The Student Voice of Fordham Lincoln Center

The Observer

The Student Voice of Fordham Lincoln Center

The Observer

The Student Voice of Fordham Lincoln Center

The Observer


Don’t Pass Up On the Culture Pass

Use your public library card to gain free entry to numerous cultural institutions across the five boroughs
For college students from out of the state, Culture Pass is a convenient way to get out and explore New York City.

New York City has 145 museums, 182 movie theaters, 116 National Historic Landmarks and over 120 live music venues. New events are happening every weekend, and many of them are costly. The options are overwhelming and it can feel impossible to discover all the city has to offer while studying for classes and staying on budget — unless you utilize Culture Pass. 

The Culture Pass program partners with over 90 institutions in each of the five boroughs to offer free tickets to various iconic sites across New York City. To reserve a ticket to your next cultural excursion, all you need is a library card with the Brooklyn Public Library, Queens Public Library or the New York Public Library. 

To qualify for a library card with the public library system, you need to be a resident of New York City or a student enrolled at a school or collegiate institution in any of the five boroughs. From there, you can login to the Culture Pass website with the information on your library card. Every Culture Pass ticket counts for one person and their guest — New York City resident or not.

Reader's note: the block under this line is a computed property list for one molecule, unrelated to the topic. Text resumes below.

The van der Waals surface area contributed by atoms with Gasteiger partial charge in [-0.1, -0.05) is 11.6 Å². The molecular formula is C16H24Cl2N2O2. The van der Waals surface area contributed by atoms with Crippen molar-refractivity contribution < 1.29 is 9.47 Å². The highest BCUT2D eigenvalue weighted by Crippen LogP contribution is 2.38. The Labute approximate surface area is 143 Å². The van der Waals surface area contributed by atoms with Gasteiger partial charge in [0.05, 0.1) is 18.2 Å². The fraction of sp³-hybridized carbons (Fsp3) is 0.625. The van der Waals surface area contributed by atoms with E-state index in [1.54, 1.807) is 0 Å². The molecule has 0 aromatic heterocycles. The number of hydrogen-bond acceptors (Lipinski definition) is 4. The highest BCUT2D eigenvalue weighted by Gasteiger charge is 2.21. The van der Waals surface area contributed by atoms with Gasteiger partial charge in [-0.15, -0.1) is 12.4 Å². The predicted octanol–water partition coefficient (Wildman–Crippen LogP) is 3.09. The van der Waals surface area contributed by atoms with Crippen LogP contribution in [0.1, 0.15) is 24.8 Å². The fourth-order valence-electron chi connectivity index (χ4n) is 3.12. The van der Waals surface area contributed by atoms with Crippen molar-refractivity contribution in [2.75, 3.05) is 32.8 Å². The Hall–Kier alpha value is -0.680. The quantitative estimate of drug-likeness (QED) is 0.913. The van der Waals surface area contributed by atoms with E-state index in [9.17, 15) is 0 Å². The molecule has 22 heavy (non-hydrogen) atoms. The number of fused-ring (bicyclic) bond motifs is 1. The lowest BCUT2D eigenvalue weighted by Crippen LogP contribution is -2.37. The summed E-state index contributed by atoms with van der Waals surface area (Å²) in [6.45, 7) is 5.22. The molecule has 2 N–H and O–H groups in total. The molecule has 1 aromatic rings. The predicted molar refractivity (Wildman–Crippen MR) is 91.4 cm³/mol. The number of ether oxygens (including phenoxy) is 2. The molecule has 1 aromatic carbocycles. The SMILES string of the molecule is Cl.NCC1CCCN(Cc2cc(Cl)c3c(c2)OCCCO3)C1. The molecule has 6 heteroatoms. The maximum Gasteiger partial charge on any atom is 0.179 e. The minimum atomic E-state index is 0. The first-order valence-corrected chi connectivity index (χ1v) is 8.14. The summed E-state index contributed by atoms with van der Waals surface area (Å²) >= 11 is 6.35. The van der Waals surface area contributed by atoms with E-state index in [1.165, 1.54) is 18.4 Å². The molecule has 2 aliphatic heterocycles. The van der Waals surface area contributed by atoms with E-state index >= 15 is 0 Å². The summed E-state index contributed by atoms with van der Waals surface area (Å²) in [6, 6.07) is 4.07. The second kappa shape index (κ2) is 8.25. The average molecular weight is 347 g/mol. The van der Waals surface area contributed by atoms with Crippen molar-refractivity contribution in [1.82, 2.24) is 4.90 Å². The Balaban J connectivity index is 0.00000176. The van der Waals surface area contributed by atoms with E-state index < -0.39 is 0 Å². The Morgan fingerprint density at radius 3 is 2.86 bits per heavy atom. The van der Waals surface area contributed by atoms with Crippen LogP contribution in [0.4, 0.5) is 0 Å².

The program has introduced me to new museums I didn’t previously know about. It has allowed me to go to places I’ve always wanted to visit but never had enough money to spare to buy a ticket for. In the last few weeks, I’ve reserved Culture Pass tickets to the Guggenheim Museum on Manhattan’s iconic Museum Mile and to the Rubin Museum on West 17th Street in Chelsea.

In the three years I’ve been in New York, this was my first time visiting the Guggenheim Museum.

Solomon R. Guggenheim Museum

The exhibit on display at the Guggenheim on an early Friday afternoon in February was “Going Dark: The Contemporary Figure at the Edge of Visibility.” Displaying partially concealed art pieces as a metaphor for “the edge of visibility”, the installation remains on display until April 7.

Visitors begin at the ground floor and work their way up the ramp, ultimately viewing the work of 28 artists spread across the six floors of the Guggenheim. While ascending the museum’s skylit rotunda, visitors are confronted with what “the edge of visibility” means in contemporary American society. Artists manipulate form, light, video and sound to encourage reflection on the intersection between visibility and race.

In the three years I’ve been in New York, this was my first time visiting the Guggenheim Museum. I had tried numerous other times to get tickets on the Culture Pass website — they only offer a limited number of tickets per month — but in February I checked early and was lucky. 

The Guggenheim’s architecture makes the building standout in Manhattan’s landscape and has become a symbol for the city itself. The prominent structure was designed by architect Frank Lloyd Wright to imitate an inverted ziggurat, which is a Babylonian stepped temple design built for religious purposes in Mesopotamian societies.

Ascending the rotunda of the Guggenheim was a museum experience for me like no other. Every artist’s work flowed from one to the next with a degree of ease and intentionality that was possible only because of the museum’s unique structure. This ascension can be likened to a religious experience through the physical trek required of visitors going up the six levels in conjunction with the deep contemplative thought the museum evokes in its visitors through the work of its exhibiting artists.